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Design for fish passage at roadway-stream crossings : synthesis report.
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Design for fish passage at roadway-stream crossings : synthesis report.
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    Final report; Sept. 2004-June 2007.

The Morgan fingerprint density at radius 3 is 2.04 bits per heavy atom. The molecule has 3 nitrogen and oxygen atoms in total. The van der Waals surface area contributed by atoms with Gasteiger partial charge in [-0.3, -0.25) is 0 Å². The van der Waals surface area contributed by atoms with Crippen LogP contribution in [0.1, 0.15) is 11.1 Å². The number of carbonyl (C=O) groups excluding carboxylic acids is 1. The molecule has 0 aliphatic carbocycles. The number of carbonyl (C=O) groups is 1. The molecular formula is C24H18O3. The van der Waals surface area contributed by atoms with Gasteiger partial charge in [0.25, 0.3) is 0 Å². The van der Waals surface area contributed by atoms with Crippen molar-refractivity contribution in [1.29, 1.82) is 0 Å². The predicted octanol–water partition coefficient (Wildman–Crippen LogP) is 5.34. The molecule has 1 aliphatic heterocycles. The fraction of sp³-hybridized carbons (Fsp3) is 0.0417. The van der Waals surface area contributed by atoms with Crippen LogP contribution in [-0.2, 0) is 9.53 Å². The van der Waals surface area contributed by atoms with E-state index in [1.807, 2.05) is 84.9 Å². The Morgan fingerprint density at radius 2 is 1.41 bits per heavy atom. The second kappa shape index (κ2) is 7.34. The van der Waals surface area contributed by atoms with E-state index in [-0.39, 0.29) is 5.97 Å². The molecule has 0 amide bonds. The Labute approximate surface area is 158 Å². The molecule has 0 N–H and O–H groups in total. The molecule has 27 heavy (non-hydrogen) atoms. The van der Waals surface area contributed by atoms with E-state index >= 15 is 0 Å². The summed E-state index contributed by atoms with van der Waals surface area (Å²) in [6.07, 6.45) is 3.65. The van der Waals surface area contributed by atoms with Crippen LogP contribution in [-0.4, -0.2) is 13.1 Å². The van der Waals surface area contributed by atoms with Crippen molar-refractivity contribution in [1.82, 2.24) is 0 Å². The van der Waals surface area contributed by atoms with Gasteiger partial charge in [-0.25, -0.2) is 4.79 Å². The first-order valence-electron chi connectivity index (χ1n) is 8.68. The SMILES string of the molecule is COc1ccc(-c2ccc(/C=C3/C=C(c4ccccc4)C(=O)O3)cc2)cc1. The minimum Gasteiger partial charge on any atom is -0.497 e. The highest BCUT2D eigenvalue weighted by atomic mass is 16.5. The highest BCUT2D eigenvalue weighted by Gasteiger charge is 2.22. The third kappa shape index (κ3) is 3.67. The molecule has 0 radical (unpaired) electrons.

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    Cataloging and synthesizing existing methods for the design of roadway-stream crossings for fish passage began in January 2005 with an extensive literature review covering the topics of culvert design and assessment to facilitate fish passage. A survey was posted online to gather input from design professionals across the country, and a Culvert Summit Meeting was held in Denver Colorado from February 15-16, 2006, to allow presentation and discussion of state-of-practice design and assessment techniques. Following the Summit meeting, a Technical Advisory Committee was developed with individuals specifically knowledgeable in the topics of interest. Members were crucial in shaping and reviewing the direction of these guidelines. This document places current culvert design techniques into four categories based on design premise and objectives. These categories include: No Impedance techniques, which span the entire stream channel and floodplain; Geomorphic Simulation techniques, which create fish passage by matching natural channel conditions within the culvert crossing; Hydraulic Simulation techniques, which attempt to closely resemble hydraulic diversity found in the natural channels through the use of natural and oversized substrate; and Hydraulic Design techniques, which may utilize roughness elements such as baffles and weirs to meet species specific fish passage criteria during periods of fish movement. Preliminary chapters covering the topics of fish biology and capabilities, culverts as barriers, fish passage hydrology, and design considerations aid in the selection of appropriate design techniques based on hydraulic, biologic, and geomorphic considerations. A further section presents examples of design techniques fitting the defined design categories. Design examples and case histories for a selection of design techniques are presented next, and are followed by a discussion on construction, maintenance, monitoring, and future research needs.
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